Spring 16 Mechanics Week 3

Day 1: See my response to your feedback statements on the main webpage.

The vector sum of the Forces = mass * acceleration.

Before Class

1. The Elevator Dynamics Problem
2. Bozeman Science FBDs
4. Finish Problem Set #2 (posted on main page)
5. Check out PS #3 (just posted Monday at noon)
6. See reflection from feedback posted on main class page.

During Class
What is equilibrium? How do we find the resultant force? We introduce the “dynamics protocol” (Quiz on this tomorrow):

“The Protocol for Dynamics”:

0) Identify that this problem is about forces => It’s a dynamics problem

1) “oh shit, I don’t know anything”… there’s no formula for a dynamics problem!

2) “but I do know that (vector sum) F = ma”

3) I can draw a force (free body) diagram labeling all the forces at the point of action.

4) I can ask myself “is it in equilibrium?”

=> yes – then the sum of the forces is zero and the vectors must close on themselves

=> no – then I ask another very important question, “which way is it accelerating?” and know that the forces must add to be in the same direction as the acceleration.

5) I can make a Vector Sum of the Forces diagram showing how the forces add to give a net force …. this net force must be in the same direction as the acceleration.

During Class

• Vector diagrams for Dynamics Problems, reviewing the string breaking.
• Conserving momentum in the roller coaster problem.
• Collect PS#2, review some difficulties

Day 2 : Vectors in the four lenses, proving energy formulas.

Problem 1 – Incorrectly labeled dynamics and kinematic lenses. Students that stated kinematics would be the best method to finding the final speed concluded that all blocks ended with different speeds, instead of using energy to reason out the final speed would be the same.

Problem 3 – Many students said that kinetic energy of Pete and Beverly must be equal in order for them not to move after collision, rather than the momentum. The students that correctly stated that the momentum must cancel concluded the mass of Pete is twice as large. However, only about half of those students that found mass correctly showed that kinetic energy is not equal. There is a confusion about the conservation of momentum and the conservation of energy. For example, how can momentum be conserved with a block increasing velocity on a ramp? and how can energy not be equal between Pete and Beverly, but energy is always conserved?

Problem 5 – I did not grade the graphs because there were many issues. Drawing position, velocity, and acceleration graphs needs review.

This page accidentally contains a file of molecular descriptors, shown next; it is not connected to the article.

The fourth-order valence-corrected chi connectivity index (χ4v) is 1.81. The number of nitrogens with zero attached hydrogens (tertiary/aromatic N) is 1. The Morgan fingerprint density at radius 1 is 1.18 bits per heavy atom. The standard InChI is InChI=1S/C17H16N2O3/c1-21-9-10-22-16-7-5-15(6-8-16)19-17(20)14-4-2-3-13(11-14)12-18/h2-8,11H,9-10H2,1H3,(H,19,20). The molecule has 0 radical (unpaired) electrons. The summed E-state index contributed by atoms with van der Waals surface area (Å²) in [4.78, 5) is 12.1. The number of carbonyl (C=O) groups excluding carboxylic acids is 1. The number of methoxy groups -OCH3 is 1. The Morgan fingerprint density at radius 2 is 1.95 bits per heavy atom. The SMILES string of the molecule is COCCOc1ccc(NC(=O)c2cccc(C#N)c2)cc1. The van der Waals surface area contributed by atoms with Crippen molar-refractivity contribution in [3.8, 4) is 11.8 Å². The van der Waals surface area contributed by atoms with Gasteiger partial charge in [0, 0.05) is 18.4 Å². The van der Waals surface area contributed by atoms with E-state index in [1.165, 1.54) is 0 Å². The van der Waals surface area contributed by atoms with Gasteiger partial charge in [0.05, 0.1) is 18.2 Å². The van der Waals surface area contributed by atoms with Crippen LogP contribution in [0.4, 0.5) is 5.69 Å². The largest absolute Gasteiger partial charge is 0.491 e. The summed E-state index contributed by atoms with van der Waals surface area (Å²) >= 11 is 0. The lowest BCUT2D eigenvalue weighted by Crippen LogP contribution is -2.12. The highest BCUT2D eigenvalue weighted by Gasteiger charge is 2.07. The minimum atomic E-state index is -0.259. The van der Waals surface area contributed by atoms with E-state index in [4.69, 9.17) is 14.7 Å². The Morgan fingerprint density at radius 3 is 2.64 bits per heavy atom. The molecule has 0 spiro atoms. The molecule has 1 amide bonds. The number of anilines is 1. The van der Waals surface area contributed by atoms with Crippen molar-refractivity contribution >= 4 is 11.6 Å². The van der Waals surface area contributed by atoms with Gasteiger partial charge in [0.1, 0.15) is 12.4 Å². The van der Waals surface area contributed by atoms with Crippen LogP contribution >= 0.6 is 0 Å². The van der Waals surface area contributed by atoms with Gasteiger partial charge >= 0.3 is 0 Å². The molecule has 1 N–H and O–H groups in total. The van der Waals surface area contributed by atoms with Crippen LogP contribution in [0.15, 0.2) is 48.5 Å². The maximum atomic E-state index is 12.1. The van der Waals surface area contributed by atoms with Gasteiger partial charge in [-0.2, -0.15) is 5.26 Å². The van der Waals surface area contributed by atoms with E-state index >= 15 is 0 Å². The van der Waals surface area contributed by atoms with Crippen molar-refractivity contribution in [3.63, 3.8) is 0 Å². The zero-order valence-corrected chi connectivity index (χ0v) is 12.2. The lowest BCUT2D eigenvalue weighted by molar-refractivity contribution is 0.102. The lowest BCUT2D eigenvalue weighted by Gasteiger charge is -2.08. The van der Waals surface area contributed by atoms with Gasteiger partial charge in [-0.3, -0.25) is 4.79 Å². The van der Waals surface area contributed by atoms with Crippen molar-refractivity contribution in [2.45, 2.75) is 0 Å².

On every problem, there was a lack of diagrams. Many just had paragraphs of words and a hard to find answer to which lens they were looking through.

This is how problem sets are graded:
(Optional- grade only work that is complete and do not doc points for work that is missing, but do comment generously)
3 points- A/B quality (all requirements complete, work readable, might have small errors but not large conceptual misunderstandings)
2 points- B/C quality (occasionally missing a requirement, one or two misunderstandings that can be explained via grader comments)
1 point- C/D quality (consistently missing requirements, work does not make sense, misunderstandings are severe, refer to office hrs)

During Class: Big Exam #2

Day 3 : Springs and Review

Before Class

• See Student Project Video: Measuring Speed of Bullet
• Watch solutions for PS#2: Throwing Box Off Cliff
• I posted Big Exam! #2 on the main class website and also added this question to PS#3 on the main class website.

During Class

• Big Exam #2 – Midterm #1 is NEXT WEEK Wednesday. If you hand in formula sheet stapled to your big exam #2, I’ll check your formula sheet and make sure that everything is correct and relevant. Make sure it reflects your understanding.

Day 4 : Friction and potential energy graphs. Midterm #1 is next week Wednesday (I had it wrong before)

Before Class
– Attention! – We don’t have a friction video. Please read a few pages in your book.

• Friction – read section 5.1, but don’t read example 5.1 because we do inclined planes (two dimensional problems) after the first midterm.

Goals:

• Dynamics: Friction is a force = to the product of the coefficient of friction and the normal force between two bodies.
• Dynamics and momentum: Friction acts in the opposite direction of the relative motion of the two bodies exchanging momentum. So say, you are spinning your car’s tires when the light turns green. The tires are moving backwards relative to the ground. This pushes the tires forward and the ground backwards. You can see this especially when some of the road gravel flies backwards.
• Energy: Friction turns kinetic energy or mechanical work into heat energy. In the above example, the tires and road get hot. In drag racing, the cars melt some rubber down on the starting pad by spinning their tires.

During Class

• Discuss Energy Diagrams

Remember study for midterm #1 over weekend – I give you a link to last quarter’s midterm on next week’s schedule